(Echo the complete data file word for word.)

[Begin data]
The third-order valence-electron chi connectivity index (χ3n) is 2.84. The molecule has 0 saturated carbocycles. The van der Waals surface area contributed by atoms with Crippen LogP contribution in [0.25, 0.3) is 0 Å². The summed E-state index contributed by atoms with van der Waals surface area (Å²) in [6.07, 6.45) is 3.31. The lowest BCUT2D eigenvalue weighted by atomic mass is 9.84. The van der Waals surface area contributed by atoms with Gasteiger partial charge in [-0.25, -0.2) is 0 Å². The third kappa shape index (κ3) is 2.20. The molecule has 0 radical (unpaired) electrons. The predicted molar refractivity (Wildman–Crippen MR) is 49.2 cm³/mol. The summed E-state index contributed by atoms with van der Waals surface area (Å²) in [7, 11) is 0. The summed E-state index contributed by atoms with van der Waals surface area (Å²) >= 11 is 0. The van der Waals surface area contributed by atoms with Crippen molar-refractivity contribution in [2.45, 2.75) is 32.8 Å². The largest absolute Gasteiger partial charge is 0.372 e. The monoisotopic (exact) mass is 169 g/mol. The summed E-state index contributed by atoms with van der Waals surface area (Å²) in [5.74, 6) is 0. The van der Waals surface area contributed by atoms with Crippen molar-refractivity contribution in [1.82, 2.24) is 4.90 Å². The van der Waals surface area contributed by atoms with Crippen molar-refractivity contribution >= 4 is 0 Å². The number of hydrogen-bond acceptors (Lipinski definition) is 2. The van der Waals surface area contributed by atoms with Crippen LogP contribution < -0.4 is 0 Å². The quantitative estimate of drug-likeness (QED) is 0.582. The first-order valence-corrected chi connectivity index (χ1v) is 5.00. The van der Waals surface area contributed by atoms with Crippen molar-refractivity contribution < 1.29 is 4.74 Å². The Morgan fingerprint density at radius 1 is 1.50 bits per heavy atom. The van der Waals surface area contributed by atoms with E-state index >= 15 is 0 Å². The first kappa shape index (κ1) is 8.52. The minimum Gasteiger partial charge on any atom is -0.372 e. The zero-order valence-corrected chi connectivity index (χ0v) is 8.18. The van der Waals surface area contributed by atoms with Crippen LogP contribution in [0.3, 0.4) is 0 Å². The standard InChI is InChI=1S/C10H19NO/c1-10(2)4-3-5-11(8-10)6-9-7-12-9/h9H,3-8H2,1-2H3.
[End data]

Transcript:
The third-order valence-electron chi connectivity index (χ3n) is 2.84. The molecule has 0 saturated carbocycles. The van der Waals surface area contributed by atoms with Crippen LogP contribution in [0.25, 0.3) is 0 Å². The summed E-state index contributed by atoms with van der Waals surface area (Å²) in [6.07, 6.45) is 3.31. The lowest BCUT2D eigenvalue weighted by atomic mass is 9.84. The van der Waals surface area contributed by atoms with Gasteiger partial charge in [-0.25, -0.2) is 0 Å². The third kappa shape index (κ3) is 2.20. The molecule has 0 radical (unpaired) electrons. The predicted molar refractivity (Wildman–Crippen MR) is 49.2 cm³/mol. The summed E-state index contributed by atoms with van der Waals surface area (Å²) in [7, 11) is 0. The summed E-state index contributed by atoms with van der Waals surface area (Å²) >= 11 is 0. The van der Waals surface area contributed by atoms with Crippen molar-refractivity contribution in [2.45, 2.75) is 32.8 Å². The largest absolute Gasteiger partial charge is 0.372 e. The monoisotopic (exact) mass is 169 g/mol. The summed E-state index contributed by atoms with van der Waals surface area (Å²) in [5.74, 6) is 0. The van der Waals surface area contributed by atoms with Crippen molar-refractivity contribution in [1.82, 2.24) is 4.90 Å². The van der Waals surface area contributed by atoms with Crippen molar-refractivity contribution >= 4 is 0 Å². The number of hydrogen-bond acceptors (Lipinski definition) is 2. The van der Waals surface area contributed by atoms with Crippen LogP contribution < -0.4 is 0 Å². The quantitative estimate of drug-likeness (QED) is 0.582. The first-order valence-corrected chi connectivity index (χ1v) is 5.00. The van der Waals surface area contributed by atoms with Crippen molar-refractivity contribution < 1.29 is 4.74 Å². The Morgan fingerprint density at radius 1 is 1.50 bits per heavy atom. The van der Waals surface area contributed by atoms with E-state index >= 15 is 0 Å². The first kappa shape index (κ1) is 8.52. The minimum Gasteiger partial charge on any atom is -0.372 e. The zero-order valence-corrected chi connectivity index (χ0v) is 8.18. The van der Waals surface area contributed by atoms with Crippen LogP contribution in [0.3, 0.4) is 0 Å². The standard InChI is InChI=1S/C10H19NO/c1-10(2)4-3-5-11(8-10)6-9-7-12-9/h9H,3-8H2,1-2H3.